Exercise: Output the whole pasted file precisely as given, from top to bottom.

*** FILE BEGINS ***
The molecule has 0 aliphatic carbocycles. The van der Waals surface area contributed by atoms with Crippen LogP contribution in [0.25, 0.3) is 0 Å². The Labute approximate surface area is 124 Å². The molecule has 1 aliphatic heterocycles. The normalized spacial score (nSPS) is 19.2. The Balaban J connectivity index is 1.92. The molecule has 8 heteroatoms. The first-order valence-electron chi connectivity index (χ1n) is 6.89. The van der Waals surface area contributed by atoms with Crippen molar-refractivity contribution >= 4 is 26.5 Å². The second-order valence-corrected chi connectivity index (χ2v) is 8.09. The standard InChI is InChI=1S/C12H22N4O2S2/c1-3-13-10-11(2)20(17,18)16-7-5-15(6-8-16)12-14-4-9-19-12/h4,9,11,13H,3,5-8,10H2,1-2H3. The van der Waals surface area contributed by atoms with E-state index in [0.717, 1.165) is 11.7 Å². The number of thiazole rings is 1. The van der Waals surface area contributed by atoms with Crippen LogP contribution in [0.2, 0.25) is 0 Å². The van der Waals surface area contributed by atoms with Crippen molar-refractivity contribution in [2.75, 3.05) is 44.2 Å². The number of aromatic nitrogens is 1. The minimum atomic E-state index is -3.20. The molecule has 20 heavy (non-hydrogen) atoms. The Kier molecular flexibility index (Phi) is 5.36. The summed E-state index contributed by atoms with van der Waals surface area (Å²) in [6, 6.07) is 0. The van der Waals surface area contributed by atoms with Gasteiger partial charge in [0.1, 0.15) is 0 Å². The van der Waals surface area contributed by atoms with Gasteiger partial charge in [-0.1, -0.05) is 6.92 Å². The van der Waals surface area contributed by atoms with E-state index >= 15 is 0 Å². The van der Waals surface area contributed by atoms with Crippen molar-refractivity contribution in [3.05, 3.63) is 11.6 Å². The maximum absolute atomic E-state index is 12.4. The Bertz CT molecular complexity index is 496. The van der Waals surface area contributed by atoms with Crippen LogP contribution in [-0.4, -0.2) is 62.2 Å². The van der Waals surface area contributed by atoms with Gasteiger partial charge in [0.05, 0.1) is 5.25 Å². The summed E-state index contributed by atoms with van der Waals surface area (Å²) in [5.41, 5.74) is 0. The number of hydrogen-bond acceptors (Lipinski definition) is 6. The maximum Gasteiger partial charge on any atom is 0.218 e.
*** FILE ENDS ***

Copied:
The molecule has 0 aliphatic carbocycles. The van der Waals surface area contributed by atoms with Crippen LogP contribution in [0.25, 0.3) is 0 Å². The Labute approximate surface area is 124 Å². The molecule has 1 aliphatic heterocycles. The normalized spacial score (nSPS) is 19.2. The Balaban J connectivity index is 1.92. The molecule has 8 heteroatoms. The first-order valence-electron chi connectivity index (χ1n) is 6.89. The van der Waals surface area contributed by atoms with Crippen molar-refractivity contribution >= 4 is 26.5 Å². The second-order valence-corrected chi connectivity index (χ2v) is 8.09. The standard InChI is InChI=1S/C12H22N4O2S2/c1-3-13-10-11(2)20(17,18)16-7-5-15(6-8-16)12-14-4-9-19-12/h4,9,11,13H,3,5-8,10H2,1-2H3. The van der Waals surface area contributed by atoms with E-state index in [0.717, 1.165) is 11.7 Å². The number of thiazole rings is 1. The van der Waals surface area contributed by atoms with Crippen LogP contribution in [0.2, 0.25) is 0 Å². The van der Waals surface area contributed by atoms with Crippen molar-refractivity contribution in [2.75, 3.05) is 44.2 Å². The number of aromatic nitrogens is 1. The minimum atomic E-state index is -3.20. The molecule has 20 heavy (non-hydrogen) atoms. The Kier molecular flexibility index (Phi) is 5.36. The summed E-state index contributed by atoms with van der Waals surface area (Å²) in [6, 6.07) is 0. The van der Waals surface area contributed by atoms with Gasteiger partial charge in [0.1, 0.15) is 0 Å². The van der Waals surface area contributed by atoms with Gasteiger partial charge in [-0.1, -0.05) is 6.92 Å². The van der Waals surface area contributed by atoms with E-state index >= 15 is 0 Å². The van der Waals surface area contributed by atoms with Crippen molar-refractivity contribution in [3.05, 3.63) is 11.6 Å². The maximum absolute atomic E-state index is 12.4. The Bertz CT molecular complexity index is 496. The van der Waals surface area contributed by atoms with Crippen LogP contribution in [-0.4, -0.2) is 62.2 Å². The van der Waals surface area contributed by atoms with Gasteiger partial charge in [0.05, 0.1) is 5.25 Å². The summed E-state index contributed by atoms with van der Waals surface area (Å²) in [5.41, 5.74) is 0. The number of hydrogen-bond acceptors (Lipinski definition) is 6. The maximum Gasteiger partial charge on any atom is 0.218 e.